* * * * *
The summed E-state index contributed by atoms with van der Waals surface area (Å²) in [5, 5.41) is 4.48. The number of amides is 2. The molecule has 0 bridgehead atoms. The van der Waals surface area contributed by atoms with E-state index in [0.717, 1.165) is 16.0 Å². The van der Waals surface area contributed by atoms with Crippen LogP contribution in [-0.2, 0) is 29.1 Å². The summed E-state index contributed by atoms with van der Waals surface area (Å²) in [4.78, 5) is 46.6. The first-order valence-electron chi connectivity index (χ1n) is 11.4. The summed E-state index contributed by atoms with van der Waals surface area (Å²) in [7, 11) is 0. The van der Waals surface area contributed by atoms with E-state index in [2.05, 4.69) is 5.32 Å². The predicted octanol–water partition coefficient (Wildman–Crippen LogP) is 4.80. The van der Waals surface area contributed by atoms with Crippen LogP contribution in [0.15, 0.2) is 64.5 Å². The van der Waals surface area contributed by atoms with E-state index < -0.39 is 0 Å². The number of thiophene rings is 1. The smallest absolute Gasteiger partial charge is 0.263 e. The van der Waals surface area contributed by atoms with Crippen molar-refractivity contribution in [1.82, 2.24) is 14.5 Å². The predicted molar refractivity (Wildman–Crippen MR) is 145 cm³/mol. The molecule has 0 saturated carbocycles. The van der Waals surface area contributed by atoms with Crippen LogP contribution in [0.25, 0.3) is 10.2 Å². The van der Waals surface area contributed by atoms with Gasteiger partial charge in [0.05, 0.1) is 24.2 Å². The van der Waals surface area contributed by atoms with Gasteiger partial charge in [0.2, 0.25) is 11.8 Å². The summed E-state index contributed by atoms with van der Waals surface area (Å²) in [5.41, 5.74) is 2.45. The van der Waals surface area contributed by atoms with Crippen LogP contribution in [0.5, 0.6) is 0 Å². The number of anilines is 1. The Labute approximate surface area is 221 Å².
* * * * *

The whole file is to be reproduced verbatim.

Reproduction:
The summed E-state index contributed by atoms with van der Waals surface area (Å²) in [5, 5.41) is 4.48. The number of amides is 2. The molecule has 0 bridgehead atoms. The van der Waals surface area contributed by atoms with E-state index in [0.717, 1.165) is 16.0 Å². The van der Waals surface area contributed by atoms with Crippen LogP contribution in [-0.2, 0) is 29.1 Å². The summed E-state index contributed by atoms with van der Waals surface area (Å²) in [4.78, 5) is 46.6. The first-order valence-electron chi connectivity index (χ1n) is 11.4. The summed E-state index contributed by atoms with van der Waals surface area (Å²) in [7, 11) is 0. The van der Waals surface area contributed by atoms with E-state index in [2.05, 4.69) is 5.32 Å². The predicted octanol–water partition coefficient (Wildman–Crippen LogP) is 4.80. The van der Waals surface area contributed by atoms with Crippen LogP contribution in [0.15, 0.2) is 64.5 Å². The van der Waals surface area contributed by atoms with E-state index < -0.39 is 0 Å². The number of thiophene rings is 1. The smallest absolute Gasteiger partial charge is 0.263 e. The van der Waals surface area contributed by atoms with Crippen molar-refractivity contribution in [1.82, 2.24) is 14.5 Å². The predicted molar refractivity (Wildman–Crippen MR) is 145 cm³/mol. The molecule has 0 saturated carbocycles. The van der Waals surface area contributed by atoms with Crippen LogP contribution in [0.25, 0.3) is 10.2 Å². The van der Waals surface area contributed by atoms with Gasteiger partial charge in [0.05, 0.1) is 24.2 Å². The van der Waals surface area contributed by atoms with Gasteiger partial charge in [0.2, 0.25) is 11.8 Å². The summed E-state index contributed by atoms with van der Waals surface area (Å²) in [5.41, 5.74) is 2.45. The van der Waals surface area contributed by atoms with Crippen LogP contribution in [0.5, 0.6) is 0 Å². The number of anilines is 1. The Labute approximate surface area is 221 Å².